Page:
Flying Buttresses, St Patrick’s Basilica, Fremantle, Western Australia


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Flying Buttresses, St Patrick’s Basilica, Fremantle, Western Australia


arch, architect, architecture, basilica, blind arch, buttress, Catholic, Catholic Church, church, church building, Federation Gothic Style, flying buttress, Fremantle, gothic architecture, gothic revival, lancet window, lancet arch, limestone, masonry, Michael Cavanagh, minor basilica, missionaries, neo-gothic, Oblates of Mary Immaculate, Sydney freestone, Thomas Ryan OMI, tower, tracery, Vatican, Western Australia, WA


A view of a flying buttress at the Basilica of St Patrick’s in Fremantle, Western Australia. Flying buttresses were one of the most notable developments of gothic architecture in the medieval period. By means of a flying buttress, weight from a load bearing wall could be transferred to a non-adjacent buttress by means of a segmental or quadrant arch. Because this alleviated the need for a large stone buttress to directly adjoin the part of the building requiring support, flying buttresses meant that building design could become less bulky. They were often used, as in this case, to support the high or vaulted ceilings of churches where the addition of aisles with lower ceilings had moved buttresses outwards and created a gap between them and the central core of the building.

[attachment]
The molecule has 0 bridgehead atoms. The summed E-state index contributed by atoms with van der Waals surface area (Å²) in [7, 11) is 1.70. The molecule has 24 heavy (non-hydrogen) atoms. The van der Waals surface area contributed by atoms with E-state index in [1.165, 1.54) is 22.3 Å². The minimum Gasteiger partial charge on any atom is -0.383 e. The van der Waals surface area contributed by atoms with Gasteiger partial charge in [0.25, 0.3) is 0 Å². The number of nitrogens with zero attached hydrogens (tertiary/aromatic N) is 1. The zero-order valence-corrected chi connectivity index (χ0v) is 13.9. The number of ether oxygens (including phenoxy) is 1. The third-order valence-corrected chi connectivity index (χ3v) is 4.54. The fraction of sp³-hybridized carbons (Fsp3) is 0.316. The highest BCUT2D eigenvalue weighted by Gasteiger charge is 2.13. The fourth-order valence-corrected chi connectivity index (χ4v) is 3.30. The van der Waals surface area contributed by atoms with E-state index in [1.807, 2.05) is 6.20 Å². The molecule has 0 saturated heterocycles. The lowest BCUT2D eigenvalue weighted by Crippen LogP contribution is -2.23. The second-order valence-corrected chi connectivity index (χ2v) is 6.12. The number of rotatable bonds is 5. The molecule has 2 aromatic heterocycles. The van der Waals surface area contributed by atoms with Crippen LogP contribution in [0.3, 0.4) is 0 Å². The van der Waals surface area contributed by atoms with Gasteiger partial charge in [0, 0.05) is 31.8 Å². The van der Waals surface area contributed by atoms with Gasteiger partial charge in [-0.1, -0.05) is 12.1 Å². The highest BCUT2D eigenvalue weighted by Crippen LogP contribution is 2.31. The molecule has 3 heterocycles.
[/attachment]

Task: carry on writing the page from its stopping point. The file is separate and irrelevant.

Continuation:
About St Patrick’s Basilica:

St Patrick’s Basilica is a Roman Catholic Church located in Fremantle, Western Australia. It was designed by Adelaide architect Michael Cavanagh and constructed from local limestone and Sydney freestone in a Federation Gothic style. The church was commissioned by Thomas Ryan OMI as a place of worship for Oblates of Mary Immaculate, who had arrived in Fremantle in 1894 as missionaries. It was completed and consecrated in June 1900. A presbytery was also built on the site in 1916. The Vatican issued St Patrick’s with the status of a minor basilica in 1994.


McEwan, Joanne


4 February 2011


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